Carol Wicking is in the Division of Genomics of Development and Disease at the Institute for Molecular Bioscience, The University of Queensland, and is the Director of the IMB Centre for Rare Disease Research. Her research expertise spans a number of disciplines including human genetics, and cell and developmental biology. Her current research aims to understand the molecular and mechanistic basis of rare diseases, with a particular focus on a class of rare genetic disorders known as ciliopathies
Carol Wicking obtained her PhD from London University in 1991, for research on the molecular genetics of cystic fibrosis. She joined UQ as a postdoctoral fellow in 1992 under the supervision of Brandon Wainwright, and in this position was involved in the successful isolation of the gene for a cancer predisposition syndrome known as Gorlin's syndrome. From 1998 she established her own independent research group at UQ, initially exploring the role of hedgehog signalling in organogenesis, particularly in patterning of the limb, craniofacial complex and skeleton. Her current research focus is on a class of rare congenital disorders known as ciliopathies. Her group has recently been involved in the identification and characterisation of a number of novel genes responsible for various ciliopathies.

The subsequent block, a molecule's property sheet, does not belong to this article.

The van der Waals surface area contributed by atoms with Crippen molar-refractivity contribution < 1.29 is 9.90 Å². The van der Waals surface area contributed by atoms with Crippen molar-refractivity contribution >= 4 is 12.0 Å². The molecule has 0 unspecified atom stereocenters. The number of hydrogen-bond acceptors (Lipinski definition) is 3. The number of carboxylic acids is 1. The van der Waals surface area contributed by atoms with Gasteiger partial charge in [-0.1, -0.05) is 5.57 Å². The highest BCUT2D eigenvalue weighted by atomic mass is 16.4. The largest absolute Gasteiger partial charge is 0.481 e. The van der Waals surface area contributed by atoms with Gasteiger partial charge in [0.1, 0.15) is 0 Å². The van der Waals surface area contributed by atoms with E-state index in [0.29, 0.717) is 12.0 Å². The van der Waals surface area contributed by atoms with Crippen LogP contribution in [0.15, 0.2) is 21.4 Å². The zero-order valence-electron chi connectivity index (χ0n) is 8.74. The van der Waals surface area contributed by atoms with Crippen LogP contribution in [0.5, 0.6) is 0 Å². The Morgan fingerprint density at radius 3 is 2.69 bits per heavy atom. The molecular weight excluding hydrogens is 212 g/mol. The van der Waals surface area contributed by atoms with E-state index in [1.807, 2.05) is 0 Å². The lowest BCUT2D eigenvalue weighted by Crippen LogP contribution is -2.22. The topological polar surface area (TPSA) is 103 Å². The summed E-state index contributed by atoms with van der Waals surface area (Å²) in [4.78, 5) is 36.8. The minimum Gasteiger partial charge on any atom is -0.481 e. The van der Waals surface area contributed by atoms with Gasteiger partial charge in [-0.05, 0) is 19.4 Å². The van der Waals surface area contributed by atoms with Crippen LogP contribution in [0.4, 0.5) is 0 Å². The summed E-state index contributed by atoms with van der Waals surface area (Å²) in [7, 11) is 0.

- Identification of Patched as the gene for Gorlin's syndrome and for the sporadic form of the common skin cancer basal cell carcinoma (Published in Cell 1996)
- The identification and characterisation of 3 novel genes for the skeletal ciliopathies Jeune and short rib polydactyly syndromes (Published in American Journal of Human Genetics x2, 2013; Nature Communications 2015)